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Glycosylation Effects on FSH-FSHR Interaction Dynamics: A Case Study of Different FSH Glycoforms by Molecular Dynamics Simulations.

Meher BR, Dixit A, Bousfield GR, Lushington GH - PLoS ONE (2015)

Bottom Line: However, substantial qualitative differences emerge between FSH15 and FSH24 when FSH is decorated with a much larger, tetra-antennary glycan.Specifically, the FSHR complex with hypo-glycosylated FSH15 is observed to undergo a significant conformational shift after 5-10 ns of simulation, indicating that FSH15 has greater conformational flexibility than FSH24 which may explain the more favorable FSH15 kinetic profile.FSH15 also exhibits a stronger binding free energy, due in large part to formation of closer and more persistent salt-bridges with FSHR.

View Article: PubMed Central - PubMed

Affiliation: Bioinformatics Core Facility, University of Kansas, Lawrence, Kansas, United States of America.

ABSTRACT
The gonadotropin known as follicle-stimulating hormone (FSH) plays a key role in regulating reproductive processes. Physiologically active FSH is a glycoprotein that can accommodate glycans on up to four asparagine residues, including two sites in the FSHα subunit that are critical for biochemical function, plus two sites in the β subunit, whose differential glycosylation states appear to correspond to physiologically distinct functions. Some degree of FSHβ hypo-glycosylation seems to confer advantages toward reproductive fertility of child-bearing females. In order to identify possible mechanistic underpinnings for this physiological difference we have pursued computationally intensive molecular dynamics simulations on complexes between the high affinity site of the gonadal FSH receptor (FSHR) and several FSH glycoforms including fully-glycosylated (FSH24), hypo-glycosylated (e.g., FSH15), and completely deglycosylated FSH (dgFSH). These simulations suggest that deviations in FSH/FSHR binding profile as a function of glycosylation state are modest when FSH is adorned with only small glycans, such as single N-acetylglucosamine residues. However, substantial qualitative differences emerge between FSH15 and FSH24 when FSH is decorated with a much larger, tetra-antennary glycan. Specifically, the FSHR complex with hypo-glycosylated FSH15 is observed to undergo a significant conformational shift after 5-10 ns of simulation, indicating that FSH15 has greater conformational flexibility than FSH24 which may explain the more favorable FSH15 kinetic profile. FSH15 also exhibits a stronger binding free energy, due in large part to formation of closer and more persistent salt-bridges with FSHR.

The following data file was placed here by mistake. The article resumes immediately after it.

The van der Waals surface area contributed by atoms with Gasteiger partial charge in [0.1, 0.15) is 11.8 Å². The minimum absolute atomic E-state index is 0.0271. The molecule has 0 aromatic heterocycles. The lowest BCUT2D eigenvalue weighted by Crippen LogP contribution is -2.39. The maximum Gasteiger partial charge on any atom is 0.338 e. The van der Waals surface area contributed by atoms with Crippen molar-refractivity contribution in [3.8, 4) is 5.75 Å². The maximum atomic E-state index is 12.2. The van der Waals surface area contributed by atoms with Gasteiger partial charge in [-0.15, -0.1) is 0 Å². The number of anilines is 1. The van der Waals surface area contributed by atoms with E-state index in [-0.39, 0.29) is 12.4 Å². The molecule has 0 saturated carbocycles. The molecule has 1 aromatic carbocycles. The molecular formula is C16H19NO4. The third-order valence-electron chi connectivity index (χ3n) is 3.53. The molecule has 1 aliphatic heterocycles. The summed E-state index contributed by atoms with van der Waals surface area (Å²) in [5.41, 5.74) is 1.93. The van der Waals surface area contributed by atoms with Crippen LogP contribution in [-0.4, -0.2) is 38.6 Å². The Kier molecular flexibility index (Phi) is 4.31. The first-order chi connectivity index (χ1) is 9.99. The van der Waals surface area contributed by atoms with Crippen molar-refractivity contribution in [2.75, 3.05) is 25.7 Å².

No MeSH data available.


Energy components (kcal/mol) for the binding of FSH/FSHR in different systems like the dgFSH, FSH15(NAG), FSH24(NAG), FSH15(TAG), and FSH24(TAG): INT: Internal energies arising from bond, angle, and dihedral terms, ELE: Electrostatic energy in the gas phase; VDW: van der Waals energy; GBSOL: sum of polar and non-polar solvation energies; GBTOT: Total binding free energies.Error bars shown in black solid line specifies the difference in terms of standard deviations.
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pone.0137897.g010: Energy components (kcal/mol) for the binding of FSH/FSHR in different systems like the dgFSH, FSH15(NAG), FSH24(NAG), FSH15(TAG), and FSH24(TAG): INT: Internal energies arising from bond, angle, and dihedral terms, ELE: Electrostatic energy in the gas phase; VDW: van der Waals energy; GBSOL: sum of polar and non-polar solvation energies; GBTOT: Total binding free energies.Error bars shown in black solid line specifies the difference in terms of standard deviations.

Mentions: In order to assess the thermodynamic factors underlying differential FSHR binding affinity as a function of FSH glycosylation state, our GBSA calculations reveal that substantial differences arise in the FSH binding free energy for different complexes. Fig 10 and Table 1 reveals that the fully deglycosylated FSH binds with greatest affinity (GBTOT = total GBSA binding free energy) to the cellular FSH receptor. Smaller NAG glycans effect, if anything, only a minimal energetic perturbation to complex stability: the total binding energy for the FSH15 and FSH24 ligands exhibit no real statistical difference relative to the fully deglycosylated protein. With the caveat that differences in the GBSA free energy numbers are below the threshold for statistical significance, one may note that the appearance of a modest possible trend toward decreasing complex stability as a function of greater FSH glycosylation. This trend is substantially magnified for the larger TAG glycans where there is a large and significant decrease in free energy stabilization in comparing the deglycosylated and partially glycosylated states. Among the TAG isoforms, a similarly large difference in binding affinity is predicted in comparing partially- and fully-glycosylated FSH.